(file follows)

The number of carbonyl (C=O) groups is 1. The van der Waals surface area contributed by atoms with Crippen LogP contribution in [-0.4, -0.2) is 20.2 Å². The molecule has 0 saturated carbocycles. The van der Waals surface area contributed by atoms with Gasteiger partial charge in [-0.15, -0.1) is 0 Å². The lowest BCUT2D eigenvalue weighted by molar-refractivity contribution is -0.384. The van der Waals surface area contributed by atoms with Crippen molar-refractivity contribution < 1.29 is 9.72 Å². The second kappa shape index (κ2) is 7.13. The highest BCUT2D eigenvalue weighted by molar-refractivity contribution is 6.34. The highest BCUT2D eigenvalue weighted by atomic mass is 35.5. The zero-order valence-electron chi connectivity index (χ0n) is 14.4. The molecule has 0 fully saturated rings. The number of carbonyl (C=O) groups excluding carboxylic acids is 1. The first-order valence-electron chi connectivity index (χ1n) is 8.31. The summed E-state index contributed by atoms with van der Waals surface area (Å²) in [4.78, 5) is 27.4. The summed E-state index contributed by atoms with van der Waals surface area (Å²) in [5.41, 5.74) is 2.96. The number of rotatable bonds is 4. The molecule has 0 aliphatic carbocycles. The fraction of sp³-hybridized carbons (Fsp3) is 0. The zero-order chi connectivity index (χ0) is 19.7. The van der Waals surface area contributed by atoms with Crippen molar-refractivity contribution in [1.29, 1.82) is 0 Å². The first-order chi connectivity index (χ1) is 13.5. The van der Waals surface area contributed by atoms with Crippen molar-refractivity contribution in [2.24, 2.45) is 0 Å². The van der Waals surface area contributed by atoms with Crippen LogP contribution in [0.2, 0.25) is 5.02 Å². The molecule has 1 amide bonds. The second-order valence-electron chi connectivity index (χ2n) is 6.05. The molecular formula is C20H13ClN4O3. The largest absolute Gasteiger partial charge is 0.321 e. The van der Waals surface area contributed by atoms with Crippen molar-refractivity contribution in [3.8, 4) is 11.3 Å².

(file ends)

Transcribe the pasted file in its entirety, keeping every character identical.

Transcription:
The number of carbonyl (C=O) groups is 1. The van der Waals surface area contributed by atoms with Crippen LogP contribution in [-0.4, -0.2) is 20.2 Å². The molecule has 0 saturated carbocycles. The van der Waals surface area contributed by atoms with Gasteiger partial charge in [-0.15, -0.1) is 0 Å². The lowest BCUT2D eigenvalue weighted by molar-refractivity contribution is -0.384. The van der Waals surface area contributed by atoms with Crippen molar-refractivity contribution < 1.29 is 9.72 Å². The second kappa shape index (κ2) is 7.13. The highest BCUT2D eigenvalue weighted by molar-refractivity contribution is 6.34. The highest BCUT2D eigenvalue weighted by atomic mass is 35.5. The zero-order valence-electron chi connectivity index (χ0n) is 14.4. The molecule has 0 fully saturated rings. The number of carbonyl (C=O) groups excluding carboxylic acids is 1. The first-order valence-electron chi connectivity index (χ1n) is 8.31. The summed E-state index contributed by atoms with van der Waals surface area (Å²) in [4.78, 5) is 27.4. The summed E-state index contributed by atoms with van der Waals surface area (Å²) in [5.41, 5.74) is 2.96. The number of rotatable bonds is 4. The molecule has 0 aliphatic carbocycles. The fraction of sp³-hybridized carbons (Fsp3) is 0. The zero-order chi connectivity index (χ0) is 19.7. The van der Waals surface area contributed by atoms with Crippen molar-refractivity contribution in [1.29, 1.82) is 0 Å². The first-order chi connectivity index (χ1) is 13.5. The van der Waals surface area contributed by atoms with Crippen molar-refractivity contribution in [2.24, 2.45) is 0 Å². The van der Waals surface area contributed by atoms with Crippen LogP contribution in [0.2, 0.25) is 5.02 Å². The molecule has 1 amide bonds. The second-order valence-electron chi connectivity index (χ2n) is 6.05. The molecular formula is C20H13ClN4O3. The largest absolute Gasteiger partial charge is 0.321 e. The van der Waals surface area contributed by atoms with Crippen molar-refractivity contribution in [3.8, 4) is 11.3 Å².